THE LETTER 12 Spring 1998, pages 87-93
For centuries, woman’s menstruation has been viewed negatively. Anthropology confirms that there is an almost universal taboo concerning menses. This suggests that there must be a more broadly based explanation than the merely religio-cultural one.
Psychoanalysis might be expected to provide a deeper understanding. Freud, its founder, fails to deal with it adequately, despite its obvious potential role in castration anxiety and the Oedipus Complex. This failure may result from conflicts in his relationship with Fliess, especially surrounding the case of Emma Eckstein.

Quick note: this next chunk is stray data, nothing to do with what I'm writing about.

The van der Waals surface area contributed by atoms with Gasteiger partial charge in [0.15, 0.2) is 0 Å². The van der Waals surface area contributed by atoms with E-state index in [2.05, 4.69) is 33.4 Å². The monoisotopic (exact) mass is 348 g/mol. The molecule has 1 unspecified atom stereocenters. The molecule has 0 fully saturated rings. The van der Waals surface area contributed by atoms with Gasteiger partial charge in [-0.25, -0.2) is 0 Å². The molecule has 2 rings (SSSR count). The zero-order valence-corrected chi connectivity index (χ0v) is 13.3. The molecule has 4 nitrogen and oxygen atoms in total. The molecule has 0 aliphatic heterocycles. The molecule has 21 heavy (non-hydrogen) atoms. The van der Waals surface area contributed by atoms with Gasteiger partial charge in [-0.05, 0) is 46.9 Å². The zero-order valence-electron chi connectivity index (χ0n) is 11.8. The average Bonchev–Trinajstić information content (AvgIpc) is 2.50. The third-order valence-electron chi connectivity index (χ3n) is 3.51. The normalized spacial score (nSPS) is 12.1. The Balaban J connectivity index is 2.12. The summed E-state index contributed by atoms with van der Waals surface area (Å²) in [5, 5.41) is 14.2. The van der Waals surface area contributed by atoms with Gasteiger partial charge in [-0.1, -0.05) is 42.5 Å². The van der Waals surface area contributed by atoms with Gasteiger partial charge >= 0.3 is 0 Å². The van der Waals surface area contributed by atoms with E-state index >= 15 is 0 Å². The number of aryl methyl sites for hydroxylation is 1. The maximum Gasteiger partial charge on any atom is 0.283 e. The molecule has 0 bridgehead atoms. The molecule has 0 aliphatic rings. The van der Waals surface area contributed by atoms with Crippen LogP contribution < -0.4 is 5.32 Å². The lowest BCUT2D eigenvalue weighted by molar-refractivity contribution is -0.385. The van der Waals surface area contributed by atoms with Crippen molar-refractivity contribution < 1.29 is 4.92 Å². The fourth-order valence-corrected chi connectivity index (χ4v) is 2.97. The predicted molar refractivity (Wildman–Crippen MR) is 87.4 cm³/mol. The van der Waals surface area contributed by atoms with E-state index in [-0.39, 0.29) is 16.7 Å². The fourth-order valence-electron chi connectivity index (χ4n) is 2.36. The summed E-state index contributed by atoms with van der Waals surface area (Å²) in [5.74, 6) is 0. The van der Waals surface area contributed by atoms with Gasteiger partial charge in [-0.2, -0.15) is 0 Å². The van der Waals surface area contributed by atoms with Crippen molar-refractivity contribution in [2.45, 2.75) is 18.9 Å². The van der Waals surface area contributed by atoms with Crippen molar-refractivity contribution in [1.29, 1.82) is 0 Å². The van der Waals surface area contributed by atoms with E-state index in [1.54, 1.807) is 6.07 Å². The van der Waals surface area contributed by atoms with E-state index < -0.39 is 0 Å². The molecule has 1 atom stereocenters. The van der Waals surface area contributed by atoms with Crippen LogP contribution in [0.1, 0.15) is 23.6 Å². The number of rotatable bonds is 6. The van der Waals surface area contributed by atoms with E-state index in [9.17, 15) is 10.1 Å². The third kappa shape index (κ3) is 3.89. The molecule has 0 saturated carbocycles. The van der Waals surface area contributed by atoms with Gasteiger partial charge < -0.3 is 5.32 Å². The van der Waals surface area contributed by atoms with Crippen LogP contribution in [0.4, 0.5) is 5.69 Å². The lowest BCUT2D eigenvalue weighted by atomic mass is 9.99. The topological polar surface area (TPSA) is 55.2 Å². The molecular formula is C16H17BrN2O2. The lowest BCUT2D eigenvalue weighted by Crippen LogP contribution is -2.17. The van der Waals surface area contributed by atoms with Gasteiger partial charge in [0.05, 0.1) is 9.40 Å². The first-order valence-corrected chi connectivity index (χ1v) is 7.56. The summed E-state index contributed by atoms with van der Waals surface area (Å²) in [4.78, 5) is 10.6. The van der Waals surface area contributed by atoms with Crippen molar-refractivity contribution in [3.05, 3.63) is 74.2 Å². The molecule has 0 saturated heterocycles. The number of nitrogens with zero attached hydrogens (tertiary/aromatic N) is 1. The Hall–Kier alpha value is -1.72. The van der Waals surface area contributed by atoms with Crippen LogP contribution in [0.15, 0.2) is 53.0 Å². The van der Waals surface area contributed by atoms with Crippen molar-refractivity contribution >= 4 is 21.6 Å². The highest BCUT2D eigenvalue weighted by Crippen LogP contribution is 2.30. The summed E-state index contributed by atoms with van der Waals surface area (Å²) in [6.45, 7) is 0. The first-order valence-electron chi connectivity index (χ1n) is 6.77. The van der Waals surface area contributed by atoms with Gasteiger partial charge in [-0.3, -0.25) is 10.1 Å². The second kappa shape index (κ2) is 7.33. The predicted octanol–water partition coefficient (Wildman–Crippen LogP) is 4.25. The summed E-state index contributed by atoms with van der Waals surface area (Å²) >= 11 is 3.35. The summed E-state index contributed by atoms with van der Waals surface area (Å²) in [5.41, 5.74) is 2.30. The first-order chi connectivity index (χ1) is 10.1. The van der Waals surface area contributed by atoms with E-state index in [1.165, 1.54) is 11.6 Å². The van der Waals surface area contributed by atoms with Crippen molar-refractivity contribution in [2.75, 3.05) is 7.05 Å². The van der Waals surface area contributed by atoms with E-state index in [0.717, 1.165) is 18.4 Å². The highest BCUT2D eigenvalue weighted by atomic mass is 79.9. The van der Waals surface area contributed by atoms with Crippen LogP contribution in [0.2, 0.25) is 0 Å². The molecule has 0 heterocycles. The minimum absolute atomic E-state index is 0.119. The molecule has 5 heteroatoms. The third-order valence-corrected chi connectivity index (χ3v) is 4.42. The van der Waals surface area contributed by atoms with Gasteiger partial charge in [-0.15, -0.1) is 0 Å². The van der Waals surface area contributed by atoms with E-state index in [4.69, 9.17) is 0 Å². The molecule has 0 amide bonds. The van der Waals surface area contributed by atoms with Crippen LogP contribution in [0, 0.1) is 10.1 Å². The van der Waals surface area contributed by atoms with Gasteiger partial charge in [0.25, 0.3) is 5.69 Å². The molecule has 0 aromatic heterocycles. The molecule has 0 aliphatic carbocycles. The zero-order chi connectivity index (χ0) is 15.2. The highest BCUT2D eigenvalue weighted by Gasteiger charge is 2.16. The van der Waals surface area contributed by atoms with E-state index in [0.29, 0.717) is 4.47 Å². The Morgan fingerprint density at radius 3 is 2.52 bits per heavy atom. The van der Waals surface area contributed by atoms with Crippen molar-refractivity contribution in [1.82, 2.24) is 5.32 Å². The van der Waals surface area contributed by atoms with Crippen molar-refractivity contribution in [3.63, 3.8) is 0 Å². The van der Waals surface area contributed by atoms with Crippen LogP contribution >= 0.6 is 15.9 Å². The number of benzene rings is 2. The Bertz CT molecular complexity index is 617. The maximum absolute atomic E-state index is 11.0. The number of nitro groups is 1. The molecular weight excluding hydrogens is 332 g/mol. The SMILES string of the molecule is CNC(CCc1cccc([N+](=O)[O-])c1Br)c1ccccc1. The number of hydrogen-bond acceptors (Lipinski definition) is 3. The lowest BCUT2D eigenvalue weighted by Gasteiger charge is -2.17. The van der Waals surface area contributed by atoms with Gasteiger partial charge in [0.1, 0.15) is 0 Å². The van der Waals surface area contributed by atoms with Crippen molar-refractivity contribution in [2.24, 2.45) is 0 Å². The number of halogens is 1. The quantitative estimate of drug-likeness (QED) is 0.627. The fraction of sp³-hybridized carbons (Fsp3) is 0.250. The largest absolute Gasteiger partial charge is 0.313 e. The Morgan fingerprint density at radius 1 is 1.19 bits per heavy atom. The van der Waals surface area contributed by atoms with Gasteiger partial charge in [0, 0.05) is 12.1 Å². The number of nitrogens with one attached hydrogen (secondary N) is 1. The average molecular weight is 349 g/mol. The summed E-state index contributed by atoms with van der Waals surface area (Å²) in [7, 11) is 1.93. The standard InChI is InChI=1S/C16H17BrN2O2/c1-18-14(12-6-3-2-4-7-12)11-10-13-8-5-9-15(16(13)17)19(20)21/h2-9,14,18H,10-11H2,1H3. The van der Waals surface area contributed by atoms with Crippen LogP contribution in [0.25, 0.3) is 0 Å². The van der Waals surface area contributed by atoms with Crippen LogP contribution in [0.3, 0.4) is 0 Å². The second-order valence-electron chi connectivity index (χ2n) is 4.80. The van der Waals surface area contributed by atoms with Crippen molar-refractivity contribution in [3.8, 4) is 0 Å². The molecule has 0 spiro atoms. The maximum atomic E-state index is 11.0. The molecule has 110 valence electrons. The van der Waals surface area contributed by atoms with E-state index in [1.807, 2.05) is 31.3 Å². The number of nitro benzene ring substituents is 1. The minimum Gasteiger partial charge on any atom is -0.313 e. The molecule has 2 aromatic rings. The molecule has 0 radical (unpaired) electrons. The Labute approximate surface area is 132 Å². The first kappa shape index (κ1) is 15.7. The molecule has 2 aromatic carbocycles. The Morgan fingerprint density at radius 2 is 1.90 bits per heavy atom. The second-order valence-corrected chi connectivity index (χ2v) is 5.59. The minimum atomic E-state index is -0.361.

My own experience as a mother has led me to the belief that knowledge and visual evidence of the mother’s cyclical bleeding can lead to deep seated anxieties in a male child. Regarding the literature, one psychoanalyst has addressed this taboo subject. Claude Dagmar Daly, describes this influence of the mother’s menstruation on the child and warned that though its actuality was one of the simplest and most obvious truths in psychoanalysis, it was ‘the simplest truths that are often the last to be believed’.
Taking its precedent in Freud’s reporting of his observation of his grandson’s now famous ‘fort! da!’ game and his account of his daughter Anna’s dream of ‘stwawbewwies, omblet, pudden’, this paper began as I was watching my three and a half year old son playing on the floor with his father. The game involved my son chasing an imaginary and frightening hippopotamus. When he succeeded in capturing the animal he turned to his father and declared in an intense voice ‘I will eat his eyes’. With this task completed he then apparently changed tack. He seized on a female doll, one…